Changes Could Help Boost Credit Scores

Wednesday, January 06 at 10:20 AM
Category: Personal Finance

Your credit score, which is mainly based on your history of repaying loans, can determine your ability to borrow money and how much you will pay for it. Here is good news for some consumers – your score may improve as a result of changes in how credit reports and scores are compiled.

In December 2014, the Consumer Financial Protection Bureau (CFPB) announced it will require the major consumer reporting agencies to provide regular accuracy reports to the bureau on how disputes from consumers are being handled. The CFPB said medical debt in particular is a source of numerous complaints because the billing process can be complicated and confusing to consumers. The CFPB noted the accuracy reports will help it hold credit reporting companies accountable for ensuring erroneous information does not damage a consumer's credit score.

Separately, as part of an agreement in March 2015 with the New York Attorney General's Office, the nation's three major credit reporting agencies — Equifax, Experian and TransUnion — are taking steps that could help some consumers raise their scores. For example, they committed to conduct a more thorough review of documents provided by a consumer who is disputing information in a credit report. Also, they are clarifying how consumers can appeal the decision the credit reporting company makes. In addition, medical debts will not appear on credit reports until they are at least 180 days past due.

These changes may help raise some consumers' credit scores and reduce their borrowing costs. In general, though, to build or maintain a good credit score, consumers need to manage their money carefully and that includes using caution when taking on additional debt.
 
Here are reminders about how to achieve and maintain good credit scores:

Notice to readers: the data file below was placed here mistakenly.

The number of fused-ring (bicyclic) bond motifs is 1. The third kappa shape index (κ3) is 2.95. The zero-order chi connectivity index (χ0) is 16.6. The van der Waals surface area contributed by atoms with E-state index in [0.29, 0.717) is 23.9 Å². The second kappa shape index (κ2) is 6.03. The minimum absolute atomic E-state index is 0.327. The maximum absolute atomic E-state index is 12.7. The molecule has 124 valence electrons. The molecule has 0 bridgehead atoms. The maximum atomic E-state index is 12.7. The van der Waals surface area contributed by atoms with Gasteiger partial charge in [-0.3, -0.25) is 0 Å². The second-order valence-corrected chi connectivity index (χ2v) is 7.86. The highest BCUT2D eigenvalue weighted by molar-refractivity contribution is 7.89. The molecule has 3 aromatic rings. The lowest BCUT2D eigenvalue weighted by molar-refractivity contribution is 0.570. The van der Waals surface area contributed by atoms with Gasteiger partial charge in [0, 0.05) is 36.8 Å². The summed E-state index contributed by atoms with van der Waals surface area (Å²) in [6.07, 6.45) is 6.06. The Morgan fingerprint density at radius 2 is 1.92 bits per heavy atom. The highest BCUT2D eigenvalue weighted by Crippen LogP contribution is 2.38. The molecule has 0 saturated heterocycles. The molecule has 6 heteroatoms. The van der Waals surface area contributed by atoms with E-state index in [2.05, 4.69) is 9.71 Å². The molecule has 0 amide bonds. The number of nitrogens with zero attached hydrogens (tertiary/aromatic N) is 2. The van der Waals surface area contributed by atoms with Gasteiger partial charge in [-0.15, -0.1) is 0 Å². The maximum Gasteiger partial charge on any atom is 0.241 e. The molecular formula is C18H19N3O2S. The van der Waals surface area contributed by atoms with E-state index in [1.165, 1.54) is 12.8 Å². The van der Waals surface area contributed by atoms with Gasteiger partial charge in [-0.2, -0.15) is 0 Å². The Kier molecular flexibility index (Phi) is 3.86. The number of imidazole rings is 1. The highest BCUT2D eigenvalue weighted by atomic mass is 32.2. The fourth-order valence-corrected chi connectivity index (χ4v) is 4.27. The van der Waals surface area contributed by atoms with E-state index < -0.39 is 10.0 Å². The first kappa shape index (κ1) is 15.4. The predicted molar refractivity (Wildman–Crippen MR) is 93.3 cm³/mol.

Be cautious with how much you borrow: Credit scores are generally higher for consumers who do not "max out" or otherwise use a large share of their available credit. Being careless about borrowing money can lead to debt overload. "Keep in mind that filing for bankruptcy harms your credit score and can remain on your credit report for 10 years," noted Elizabeth Khalil, a senior policy analyst at the FDIC.

Always make your payments on time: "Whether it's your phone bill, utility bill, car loan or credit card, pay at least the minimum due, and pay it on time, because payments 30 days late may start lowering your credit score," said Heather St. Germain, a senior consumer affairs specialist at the FDIC. "Setting up automatic payments can help you make the due dates."

Check your credit report regularly: Erroneous or outdated information on your report or fraudulent information can hurt your credit score. "The Fair Credit Reporting Act gives you the right to dispute information on your credit report and have corrections made," St. Germain said. "However, many people don't check their credit reports. It's better to find errors and get them corrected, since your credit report is used for many decisions, such as when an employer is making hiring decisions or when you are applying to rent an apartment."

By law, consumers are entitled to receive a free credit report every 12 months. To request your free credit reports from each of the three major credit reporting agencies, go to AnnualCreditReport.com.*

Information courtesy of FDIC Consumer News.

Links marked with * go to a third-party site not operated or endorsed by Arvest Bank, an FDIC-insured institution.

Tags: Credit Score, Financial Education
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